Fewer high-wage jobs are available to those without a master's degree, leading to an arms race of hyper-credentialism — even though many students would be better served by vocational training.
Between 1980 and 2017, the share of adults with at least a four-year college degree doubled, from 17 percent to 34 percent. The Great Recession intensified the trend; from 2010 to 2019, the percentage of people 25 and older with a bachelor’s degree or higher increased by 6 percentage points, to 36 percent, where it sits today.
At the same time, the college degree is declining in status. It’s not just metaphorical to say that a master’s degree is the new bachelor’s degree: about 13 percent of people aged 25 and older have a master’s, about the same proportion that had a bachelor’s in 1960.
A graduate degree is enticing for various reasons. Not only does it give the recipient bragging rights, it helps find stable employment, gives more of a boost into higher-level positions and, most decisively, leads to a fatter paycheck. While workers holding a bachelor’s degree can no longer expect higher earnings as much as they once did, master’s graduates have been happily watching their salaries rise. As a result, more graduates with a BA have crowded the high-end labor market, causing even more students to pursue a master’s or Ph.D.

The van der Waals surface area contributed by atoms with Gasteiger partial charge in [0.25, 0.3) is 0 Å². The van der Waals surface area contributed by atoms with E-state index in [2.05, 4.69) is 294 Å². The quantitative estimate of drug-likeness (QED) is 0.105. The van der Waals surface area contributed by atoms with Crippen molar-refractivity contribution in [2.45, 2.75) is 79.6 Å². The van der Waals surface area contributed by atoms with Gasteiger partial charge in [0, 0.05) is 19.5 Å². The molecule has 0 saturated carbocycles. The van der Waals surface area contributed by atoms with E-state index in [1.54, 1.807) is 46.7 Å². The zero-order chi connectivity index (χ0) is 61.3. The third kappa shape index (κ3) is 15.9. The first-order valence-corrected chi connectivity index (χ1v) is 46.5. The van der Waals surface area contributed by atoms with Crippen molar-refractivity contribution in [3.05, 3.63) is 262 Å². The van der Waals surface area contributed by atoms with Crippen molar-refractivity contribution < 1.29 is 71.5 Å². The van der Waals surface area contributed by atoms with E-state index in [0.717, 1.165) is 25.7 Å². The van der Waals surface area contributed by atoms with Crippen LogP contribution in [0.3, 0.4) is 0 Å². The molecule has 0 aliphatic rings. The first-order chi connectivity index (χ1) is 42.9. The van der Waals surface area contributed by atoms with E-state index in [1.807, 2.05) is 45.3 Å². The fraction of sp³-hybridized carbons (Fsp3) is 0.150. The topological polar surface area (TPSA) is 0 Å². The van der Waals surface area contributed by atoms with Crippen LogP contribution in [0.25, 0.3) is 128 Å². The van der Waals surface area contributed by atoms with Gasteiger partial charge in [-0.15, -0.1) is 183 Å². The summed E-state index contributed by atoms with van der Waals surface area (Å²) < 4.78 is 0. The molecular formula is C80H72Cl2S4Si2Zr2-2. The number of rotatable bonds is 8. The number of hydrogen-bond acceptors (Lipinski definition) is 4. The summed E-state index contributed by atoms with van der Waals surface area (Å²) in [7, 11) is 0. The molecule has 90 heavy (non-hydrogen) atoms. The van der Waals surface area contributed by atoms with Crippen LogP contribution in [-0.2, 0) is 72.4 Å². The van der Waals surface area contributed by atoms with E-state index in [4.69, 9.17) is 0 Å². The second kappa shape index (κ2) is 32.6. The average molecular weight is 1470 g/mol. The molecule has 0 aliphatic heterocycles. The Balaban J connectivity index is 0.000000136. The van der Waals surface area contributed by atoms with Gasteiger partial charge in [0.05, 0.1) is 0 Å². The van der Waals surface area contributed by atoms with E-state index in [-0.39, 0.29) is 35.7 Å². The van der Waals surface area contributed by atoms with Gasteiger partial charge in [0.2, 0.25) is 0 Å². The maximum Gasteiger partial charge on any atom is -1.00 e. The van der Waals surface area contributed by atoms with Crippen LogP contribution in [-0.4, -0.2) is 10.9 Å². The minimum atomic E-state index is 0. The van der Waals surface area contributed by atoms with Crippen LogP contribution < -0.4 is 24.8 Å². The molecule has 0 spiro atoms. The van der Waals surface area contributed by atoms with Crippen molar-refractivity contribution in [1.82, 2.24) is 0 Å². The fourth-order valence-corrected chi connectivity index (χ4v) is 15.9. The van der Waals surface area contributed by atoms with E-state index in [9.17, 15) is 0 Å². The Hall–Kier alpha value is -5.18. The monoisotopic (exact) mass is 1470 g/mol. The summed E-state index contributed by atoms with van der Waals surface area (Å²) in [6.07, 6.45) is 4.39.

Kay S. Hymowitz is the William E. Simon Fellow at the Manhattan Institute and contributing editor at City Journal. She is the author of several books, most recently The New Brooklyn. Follow her on Twitter here. Adapted from City Journal.
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